The bigger concern, Henifin explained, is making sure the city has reliable revenue through its billing system, which has been plagued for years by faulty metering. That money, along with the recent federal funds, will go to upgrade the fragile water lines that are causing the city to lose so much of its water.
He added that a new hydraulic model for the city, which is near completion, will help show where the city’s leaks are. Because the city doesn’t have a model, “we’ve got little knowledge of what happens” when water leaves the two treatment plants, he said.
But changes to the city’s billing could be put on hold if state lawmakers have their way. On Thursday, the Senate approved a bill that would require cities to charge customers for water based on their consumption.
While the U.S. Department of Justice order appointing Henifin gave him broad authority, he clarified that it doesn’t allow him to violate state law, and that if the he bill is signed by Gov. Tate Reeves he may have to reconsider the plan.
When asked what it would mean for ratepayers if the city sticks to a consumption-based system, he said rates would have to go up 50% to generate the necessary revenue for the city. He added that some homes would see an increase in their bills with his proposal as well.
Bill that would shrink Jackson’s control
Henifin was also asked about another bill, which passed through a Senate committee on Tuesday, that would create a nine-member board to oversee Jackson’s water system when the DOJ lifts its current order; five of the appointments would be made by the governor and lieutenant governor, and just four would come from the Jackson’s mayor, effectively removing control from the city’s leadership.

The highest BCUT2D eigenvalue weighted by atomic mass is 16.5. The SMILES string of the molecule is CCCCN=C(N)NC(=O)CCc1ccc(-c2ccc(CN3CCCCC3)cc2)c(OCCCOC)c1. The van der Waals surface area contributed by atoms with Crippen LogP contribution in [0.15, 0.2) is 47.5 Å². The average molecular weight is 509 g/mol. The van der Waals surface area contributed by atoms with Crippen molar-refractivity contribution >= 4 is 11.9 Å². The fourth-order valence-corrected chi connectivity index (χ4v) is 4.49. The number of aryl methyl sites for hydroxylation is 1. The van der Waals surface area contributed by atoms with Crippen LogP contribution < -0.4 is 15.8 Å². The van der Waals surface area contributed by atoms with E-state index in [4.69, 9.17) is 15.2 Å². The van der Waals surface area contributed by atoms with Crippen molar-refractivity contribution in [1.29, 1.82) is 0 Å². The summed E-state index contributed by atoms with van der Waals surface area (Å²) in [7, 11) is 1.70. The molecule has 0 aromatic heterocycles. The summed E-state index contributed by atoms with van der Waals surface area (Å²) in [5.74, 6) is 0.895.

The bill would also require the board to consult with the mayors of Byram and Ridgeland, despite the latter having sparse property that’s served by Jackson water.
Henifin in an interview with WLBT on Wednesday called the plan a “pure grab for money”.
Part of the DOJ order gives Henifin the ability to recommend how Jackson manages the water system moving forward. While not directly addressing the Senate proposal, Henifin said he’ll recommend that the DOJ extend its oversight of the water system to five years, giving his team enough time to spend the new federal funding.
He added that one option that he thinks “may have some merit” is creating a board-led nonprofit that could procure contracts more quickly than what is allowed for a municipal government.
Climbing out of debt
Henifin began Friday’s briefing discussing Jackson’s debt. With a poor credit rating and no cash on hand, the city would struggle to borrow any money for its water system as things stand today, he explained. Right now, the city is having to pay back $23 million a year towards its debt.
The goal, he said, is to get Jackson to a point where it can borrow money if it needs to. To do that, Henifin said he’s planning to spend $290 million of the $450 million provided by Congress for capital improvements to eliminate the city’s debt.
He said that doing so will still leave enough money to make the necessary infrastructure upgrades, especially when factoring in the city’s projected revenue that would come with his financial proposal.
“In five years, we’d be generating $20 million a year in capital improvement money that could go back into our system year after year after year,” Henifin said. “And the rates will be affordable across the population in Jackson. So I don’t think we can hit a bigger home run than that.”